C's unification of arrays and pointers means that declared arrays and these dynamically allocated simulated arrays are virtually interchangeable. Since arrays are always accessed in effect via pointers, array accesses are typically not checked against the underlying array size, although some compilers may provide bounds checking as an option. If bounds checking is desired, it must be done manually. C does not have a special provision for declaring multi-dimensional arrays , but rather relies on recursion within the type system to declare arrays of arrays, which effectively accomplishes the same thing.
The index values of the resulting "multi-dimensional array" can be thought of as increasing in row-major order. Multi-dimensional arrays are commonly used in numerical algorithms mainly from applied linear algebra to store matrices. The structure of the C array is well suited to this particular task. However, since arrays are passed merely as pointers, the bounds of the array must be known fixed values or else explicitly passed to any subroutine that requires them, and dynamically sized arrays of arrays cannot be accessed using double indexing.
A workaround for this is to allocate the array with an additional "row vector" of pointers to the columns. C99 introduced "variable-length arrays" which address some, but not all, of the issues with ordinary C arrays. Furthermore, in most expression contexts a notable exception is as operand of sizeof , the name of an array is automatically converted to a pointer to the array's first element.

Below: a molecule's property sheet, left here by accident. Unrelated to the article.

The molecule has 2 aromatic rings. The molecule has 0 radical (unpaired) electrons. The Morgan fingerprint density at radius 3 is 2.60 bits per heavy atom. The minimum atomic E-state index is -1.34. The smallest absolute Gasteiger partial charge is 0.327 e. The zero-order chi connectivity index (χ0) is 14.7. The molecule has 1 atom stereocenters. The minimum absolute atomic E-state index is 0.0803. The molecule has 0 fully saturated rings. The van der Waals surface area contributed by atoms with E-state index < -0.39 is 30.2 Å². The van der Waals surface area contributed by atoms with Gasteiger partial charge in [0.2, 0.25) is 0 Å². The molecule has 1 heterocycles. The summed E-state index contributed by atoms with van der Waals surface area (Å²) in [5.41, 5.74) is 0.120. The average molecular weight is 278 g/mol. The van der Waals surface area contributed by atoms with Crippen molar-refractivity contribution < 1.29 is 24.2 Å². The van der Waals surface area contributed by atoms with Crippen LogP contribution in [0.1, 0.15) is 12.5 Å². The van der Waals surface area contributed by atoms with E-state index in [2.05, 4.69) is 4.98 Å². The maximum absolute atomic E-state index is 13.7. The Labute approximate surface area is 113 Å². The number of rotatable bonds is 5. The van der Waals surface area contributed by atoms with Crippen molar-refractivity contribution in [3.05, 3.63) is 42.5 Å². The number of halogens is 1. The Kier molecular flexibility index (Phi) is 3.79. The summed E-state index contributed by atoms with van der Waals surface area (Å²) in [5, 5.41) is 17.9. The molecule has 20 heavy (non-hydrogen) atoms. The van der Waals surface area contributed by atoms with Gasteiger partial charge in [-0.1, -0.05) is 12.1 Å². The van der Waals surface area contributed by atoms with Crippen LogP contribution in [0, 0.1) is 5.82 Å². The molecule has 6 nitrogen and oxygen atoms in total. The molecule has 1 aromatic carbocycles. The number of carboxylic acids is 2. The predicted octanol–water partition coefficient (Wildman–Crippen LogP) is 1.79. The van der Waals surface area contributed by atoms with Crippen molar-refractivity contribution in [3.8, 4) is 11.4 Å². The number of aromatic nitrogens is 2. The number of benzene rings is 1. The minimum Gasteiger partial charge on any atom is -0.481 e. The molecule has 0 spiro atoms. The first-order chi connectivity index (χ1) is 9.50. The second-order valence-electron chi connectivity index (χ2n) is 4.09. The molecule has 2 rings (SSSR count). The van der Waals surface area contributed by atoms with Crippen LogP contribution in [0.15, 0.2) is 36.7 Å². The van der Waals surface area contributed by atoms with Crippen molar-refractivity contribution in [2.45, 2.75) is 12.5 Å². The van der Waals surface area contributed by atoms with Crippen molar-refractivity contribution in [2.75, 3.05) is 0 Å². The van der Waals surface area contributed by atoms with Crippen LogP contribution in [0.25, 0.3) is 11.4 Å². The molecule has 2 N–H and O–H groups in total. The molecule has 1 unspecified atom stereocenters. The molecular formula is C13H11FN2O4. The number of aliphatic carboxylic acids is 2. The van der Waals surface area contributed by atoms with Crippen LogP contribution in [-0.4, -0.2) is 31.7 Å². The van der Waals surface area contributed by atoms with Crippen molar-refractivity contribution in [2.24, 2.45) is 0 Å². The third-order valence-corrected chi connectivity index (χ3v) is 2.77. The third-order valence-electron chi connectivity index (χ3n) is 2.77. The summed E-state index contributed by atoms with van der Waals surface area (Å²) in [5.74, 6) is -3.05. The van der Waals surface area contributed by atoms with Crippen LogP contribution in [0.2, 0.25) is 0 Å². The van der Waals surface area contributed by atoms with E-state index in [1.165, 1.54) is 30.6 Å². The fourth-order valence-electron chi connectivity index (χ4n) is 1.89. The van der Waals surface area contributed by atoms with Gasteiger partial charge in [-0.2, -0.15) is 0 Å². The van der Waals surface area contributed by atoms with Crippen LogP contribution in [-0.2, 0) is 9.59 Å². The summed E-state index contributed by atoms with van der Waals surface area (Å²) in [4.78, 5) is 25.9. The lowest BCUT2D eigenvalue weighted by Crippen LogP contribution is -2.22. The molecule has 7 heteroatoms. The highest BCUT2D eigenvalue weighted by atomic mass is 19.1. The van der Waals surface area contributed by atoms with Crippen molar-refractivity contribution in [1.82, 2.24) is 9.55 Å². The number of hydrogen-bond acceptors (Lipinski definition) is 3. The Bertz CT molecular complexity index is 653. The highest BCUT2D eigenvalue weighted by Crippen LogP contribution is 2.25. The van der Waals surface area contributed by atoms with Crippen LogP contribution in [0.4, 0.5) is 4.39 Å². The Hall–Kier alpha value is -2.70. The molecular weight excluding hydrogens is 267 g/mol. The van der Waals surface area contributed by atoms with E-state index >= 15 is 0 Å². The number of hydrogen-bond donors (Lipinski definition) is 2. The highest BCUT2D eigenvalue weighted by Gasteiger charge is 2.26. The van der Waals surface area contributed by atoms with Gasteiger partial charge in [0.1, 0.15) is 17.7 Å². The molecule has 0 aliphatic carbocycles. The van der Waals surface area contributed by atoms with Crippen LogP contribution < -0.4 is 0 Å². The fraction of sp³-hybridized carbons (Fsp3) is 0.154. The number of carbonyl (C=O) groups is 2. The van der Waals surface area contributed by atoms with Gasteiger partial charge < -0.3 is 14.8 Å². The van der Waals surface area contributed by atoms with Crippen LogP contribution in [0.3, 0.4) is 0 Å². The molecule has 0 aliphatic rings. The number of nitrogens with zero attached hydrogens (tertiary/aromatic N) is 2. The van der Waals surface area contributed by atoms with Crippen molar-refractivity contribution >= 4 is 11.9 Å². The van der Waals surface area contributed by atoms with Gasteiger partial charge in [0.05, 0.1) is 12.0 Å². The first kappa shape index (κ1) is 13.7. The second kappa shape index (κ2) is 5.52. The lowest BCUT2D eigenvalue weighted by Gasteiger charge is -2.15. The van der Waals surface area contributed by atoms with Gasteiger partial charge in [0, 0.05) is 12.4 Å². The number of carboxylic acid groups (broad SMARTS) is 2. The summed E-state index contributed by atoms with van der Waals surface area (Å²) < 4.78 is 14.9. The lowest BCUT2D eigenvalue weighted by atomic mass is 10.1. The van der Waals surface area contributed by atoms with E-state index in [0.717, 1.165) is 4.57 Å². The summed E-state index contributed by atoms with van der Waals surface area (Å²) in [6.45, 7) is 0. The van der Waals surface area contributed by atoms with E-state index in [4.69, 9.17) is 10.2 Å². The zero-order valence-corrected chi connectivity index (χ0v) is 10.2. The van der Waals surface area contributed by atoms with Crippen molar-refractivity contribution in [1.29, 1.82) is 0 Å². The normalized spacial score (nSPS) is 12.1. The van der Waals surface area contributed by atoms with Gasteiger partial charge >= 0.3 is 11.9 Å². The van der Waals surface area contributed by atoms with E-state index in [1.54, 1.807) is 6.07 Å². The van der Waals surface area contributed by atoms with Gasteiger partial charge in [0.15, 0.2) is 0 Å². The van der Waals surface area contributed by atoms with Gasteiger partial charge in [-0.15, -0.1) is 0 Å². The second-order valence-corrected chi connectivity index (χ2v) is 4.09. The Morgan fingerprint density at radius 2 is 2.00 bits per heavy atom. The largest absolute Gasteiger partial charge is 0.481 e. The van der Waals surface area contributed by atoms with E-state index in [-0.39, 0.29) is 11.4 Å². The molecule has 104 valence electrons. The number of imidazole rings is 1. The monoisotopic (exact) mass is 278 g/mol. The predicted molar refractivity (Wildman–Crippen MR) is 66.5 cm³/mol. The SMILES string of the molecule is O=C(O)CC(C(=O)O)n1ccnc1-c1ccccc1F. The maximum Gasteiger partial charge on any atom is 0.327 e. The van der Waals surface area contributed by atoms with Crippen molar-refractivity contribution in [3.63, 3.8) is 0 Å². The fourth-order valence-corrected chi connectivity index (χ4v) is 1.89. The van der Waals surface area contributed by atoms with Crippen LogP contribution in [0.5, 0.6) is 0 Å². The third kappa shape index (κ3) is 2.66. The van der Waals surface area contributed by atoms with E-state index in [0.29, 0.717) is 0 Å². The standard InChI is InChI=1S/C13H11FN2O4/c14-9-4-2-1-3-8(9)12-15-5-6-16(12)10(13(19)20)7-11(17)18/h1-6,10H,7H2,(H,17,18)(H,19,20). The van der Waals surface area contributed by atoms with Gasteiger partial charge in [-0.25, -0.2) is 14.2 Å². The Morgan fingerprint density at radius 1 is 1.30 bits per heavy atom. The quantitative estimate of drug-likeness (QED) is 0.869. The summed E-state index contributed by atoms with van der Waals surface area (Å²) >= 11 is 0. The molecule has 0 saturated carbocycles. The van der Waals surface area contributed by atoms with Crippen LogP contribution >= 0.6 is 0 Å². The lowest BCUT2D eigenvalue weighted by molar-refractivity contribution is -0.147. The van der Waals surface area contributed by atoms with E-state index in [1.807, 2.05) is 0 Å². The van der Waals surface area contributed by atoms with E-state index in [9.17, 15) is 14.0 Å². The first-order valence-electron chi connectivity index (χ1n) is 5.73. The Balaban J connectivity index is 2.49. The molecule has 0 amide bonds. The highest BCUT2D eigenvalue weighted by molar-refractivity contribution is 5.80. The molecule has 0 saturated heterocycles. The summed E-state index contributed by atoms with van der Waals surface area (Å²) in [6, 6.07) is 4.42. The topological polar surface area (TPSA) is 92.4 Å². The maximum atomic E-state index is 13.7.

This implies that an array is never copied as a whole when named as an argument to a function, but rather only the address of its first element is passed. Therefore, although function calls in C use pass-by-value semantics, arrays are in effect passed by reference. The latter only applies to array names: variables declared with subscripts int A.
However, arrays created by dynamic allocation are accessed by pointers rather than true array variables, so they suffer from the same sizeof issues as array pointers. Thus, despite this apparent equivalence between array and pointer variables, there is still a distinction to be made between them. Even though the name of an array is, in most expression contexts, converted into a pointer to its first element , this pointer does not itself occupy any storage; the array name is not an l-value , and its address is a constant, unlike a pointer variable.
Consequently, what an array "points to" cannot be changed, and it is impossible to assign a new address to an array name. Array contents may be copied, however, by using the memcpy function, or by accessing the individual elements.